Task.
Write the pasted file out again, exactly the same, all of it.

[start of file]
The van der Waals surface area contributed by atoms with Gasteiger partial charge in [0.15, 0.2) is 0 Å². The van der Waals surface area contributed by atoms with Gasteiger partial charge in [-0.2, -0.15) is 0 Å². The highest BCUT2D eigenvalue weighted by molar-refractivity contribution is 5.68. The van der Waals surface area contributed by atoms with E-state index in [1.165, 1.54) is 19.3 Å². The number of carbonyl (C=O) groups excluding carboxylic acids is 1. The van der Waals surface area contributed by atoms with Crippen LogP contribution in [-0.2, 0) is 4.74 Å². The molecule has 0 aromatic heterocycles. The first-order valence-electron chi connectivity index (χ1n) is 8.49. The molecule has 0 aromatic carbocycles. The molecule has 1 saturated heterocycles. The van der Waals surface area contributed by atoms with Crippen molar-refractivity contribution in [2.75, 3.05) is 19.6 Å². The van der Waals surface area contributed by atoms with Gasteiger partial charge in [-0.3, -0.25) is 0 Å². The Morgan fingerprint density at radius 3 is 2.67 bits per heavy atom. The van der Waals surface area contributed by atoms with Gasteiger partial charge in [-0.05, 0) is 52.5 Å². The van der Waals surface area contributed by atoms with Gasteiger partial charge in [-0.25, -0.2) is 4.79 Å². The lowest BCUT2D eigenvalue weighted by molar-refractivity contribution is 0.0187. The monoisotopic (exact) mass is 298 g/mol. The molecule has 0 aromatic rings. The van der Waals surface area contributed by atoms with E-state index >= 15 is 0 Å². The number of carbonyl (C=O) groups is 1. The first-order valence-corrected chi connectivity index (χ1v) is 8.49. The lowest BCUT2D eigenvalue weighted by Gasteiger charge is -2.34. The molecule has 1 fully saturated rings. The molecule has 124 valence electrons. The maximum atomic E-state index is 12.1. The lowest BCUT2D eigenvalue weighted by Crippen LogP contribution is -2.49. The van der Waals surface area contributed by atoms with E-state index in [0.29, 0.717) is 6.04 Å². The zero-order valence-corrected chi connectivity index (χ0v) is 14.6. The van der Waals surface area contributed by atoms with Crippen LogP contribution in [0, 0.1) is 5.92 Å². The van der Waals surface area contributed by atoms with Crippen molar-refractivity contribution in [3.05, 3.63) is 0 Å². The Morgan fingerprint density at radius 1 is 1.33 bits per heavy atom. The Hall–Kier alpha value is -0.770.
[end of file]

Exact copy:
The van der Waals surface area contributed by atoms with Gasteiger partial charge in [0.15, 0.2) is 0 Å². The van der Waals surface area contributed by atoms with Gasteiger partial charge in [-0.2, -0.15) is 0 Å². The highest BCUT2D eigenvalue weighted by molar-refractivity contribution is 5.68. The van der Waals surface area contributed by atoms with E-state index in [1.165, 1.54) is 19.3 Å². The number of carbonyl (C=O) groups excluding carboxylic acids is 1. The van der Waals surface area contributed by atoms with Crippen LogP contribution in [-0.2, 0) is 4.74 Å². The molecule has 0 aromatic heterocycles. The first-order valence-electron chi connectivity index (χ1n) is 8.49. The molecule has 0 aromatic carbocycles. The molecule has 1 saturated heterocycles. The van der Waals surface area contributed by atoms with Crippen molar-refractivity contribution in [2.75, 3.05) is 19.6 Å². The van der Waals surface area contributed by atoms with Gasteiger partial charge in [-0.3, -0.25) is 0 Å². The Morgan fingerprint density at radius 3 is 2.67 bits per heavy atom. The van der Waals surface area contributed by atoms with Gasteiger partial charge in [-0.05, 0) is 52.5 Å². The van der Waals surface area contributed by atoms with Gasteiger partial charge in [-0.25, -0.2) is 4.79 Å². The lowest BCUT2D eigenvalue weighted by molar-refractivity contribution is 0.0187. The monoisotopic (exact) mass is 298 g/mol. The molecule has 0 aromatic rings. The van der Waals surface area contributed by atoms with E-state index >= 15 is 0 Å². The number of carbonyl (C=O) groups is 1. The first-order valence-corrected chi connectivity index (χ1v) is 8.49. The lowest BCUT2D eigenvalue weighted by Gasteiger charge is -2.34. The molecule has 1 fully saturated rings. The molecule has 124 valence electrons. The maximum atomic E-state index is 12.1. The lowest BCUT2D eigenvalue weighted by Crippen LogP contribution is -2.49. The van der Waals surface area contributed by atoms with E-state index in [0.29, 0.717) is 6.04 Å². The zero-order valence-corrected chi connectivity index (χ0v) is 14.6. The van der Waals surface area contributed by atoms with Crippen LogP contribution in [0, 0.1) is 5.92 Å². The van der Waals surface area contributed by atoms with Crippen molar-refractivity contribution in [3.05, 3.63) is 0 Å². The Morgan fingerprint density at radius 1 is 1.33 bits per heavy atom. The Hall–Kier alpha value is -0.770.